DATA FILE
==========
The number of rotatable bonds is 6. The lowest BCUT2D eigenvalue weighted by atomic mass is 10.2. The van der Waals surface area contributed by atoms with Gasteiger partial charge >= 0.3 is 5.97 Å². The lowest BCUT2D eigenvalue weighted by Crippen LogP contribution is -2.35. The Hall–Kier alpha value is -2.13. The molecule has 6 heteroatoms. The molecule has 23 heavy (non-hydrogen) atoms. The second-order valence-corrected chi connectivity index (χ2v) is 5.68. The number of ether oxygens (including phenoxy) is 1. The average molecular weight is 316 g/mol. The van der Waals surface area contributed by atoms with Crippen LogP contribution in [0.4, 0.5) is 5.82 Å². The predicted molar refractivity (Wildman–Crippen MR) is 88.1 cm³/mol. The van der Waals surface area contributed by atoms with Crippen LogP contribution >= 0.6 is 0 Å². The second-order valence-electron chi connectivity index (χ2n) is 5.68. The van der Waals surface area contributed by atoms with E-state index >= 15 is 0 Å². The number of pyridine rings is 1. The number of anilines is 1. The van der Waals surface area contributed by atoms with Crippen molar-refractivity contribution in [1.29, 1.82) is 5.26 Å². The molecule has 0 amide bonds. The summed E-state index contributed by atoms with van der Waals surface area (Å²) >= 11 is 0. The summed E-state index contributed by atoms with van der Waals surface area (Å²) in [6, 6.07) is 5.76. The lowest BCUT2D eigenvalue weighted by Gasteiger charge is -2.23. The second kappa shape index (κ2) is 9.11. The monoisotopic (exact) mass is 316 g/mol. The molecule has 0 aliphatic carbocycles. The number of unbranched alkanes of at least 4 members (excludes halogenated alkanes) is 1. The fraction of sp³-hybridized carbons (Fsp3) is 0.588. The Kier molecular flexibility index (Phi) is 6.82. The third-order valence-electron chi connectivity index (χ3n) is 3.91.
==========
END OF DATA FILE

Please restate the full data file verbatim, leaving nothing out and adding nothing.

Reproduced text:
The number of rotatable bonds is 6. The lowest BCUT2D eigenvalue weighted by atomic mass is 10.2. The van der Waals surface area contributed by atoms with Gasteiger partial charge >= 0.3 is 5.97 Å². The lowest BCUT2D eigenvalue weighted by Crippen LogP contribution is -2.35. The Hall–Kier alpha value is -2.13. The molecule has 6 heteroatoms. The molecule has 23 heavy (non-hydrogen) atoms. The second-order valence-corrected chi connectivity index (χ2v) is 5.68. The number of ether oxygens (including phenoxy) is 1. The average molecular weight is 316 g/mol. The van der Waals surface area contributed by atoms with Crippen LogP contribution in [0.4, 0.5) is 5.82 Å². The predicted molar refractivity (Wildman–Crippen MR) is 88.1 cm³/mol. The van der Waals surface area contributed by atoms with Crippen LogP contribution >= 0.6 is 0 Å². The second-order valence-electron chi connectivity index (χ2n) is 5.68. The van der Waals surface area contributed by atoms with E-state index >= 15 is 0 Å². The number of pyridine rings is 1. The number of anilines is 1. The van der Waals surface area contributed by atoms with Crippen molar-refractivity contribution in [1.29, 1.82) is 5.26 Å². The molecule has 0 amide bonds. The summed E-state index contributed by atoms with van der Waals surface area (Å²) >= 11 is 0. The summed E-state index contributed by atoms with van der Waals surface area (Å²) in [6, 6.07) is 5.76. The lowest BCUT2D eigenvalue weighted by Gasteiger charge is -2.23. The second kappa shape index (κ2) is 9.11. The monoisotopic (exact) mass is 316 g/mol. The molecule has 0 aliphatic carbocycles. The number of unbranched alkanes of at least 4 members (excludes halogenated alkanes) is 1. The fraction of sp³-hybridized carbons (Fsp3) is 0.588. The Kier molecular flexibility index (Phi) is 6.82. The third-order valence-electron chi connectivity index (χ3n) is 3.91.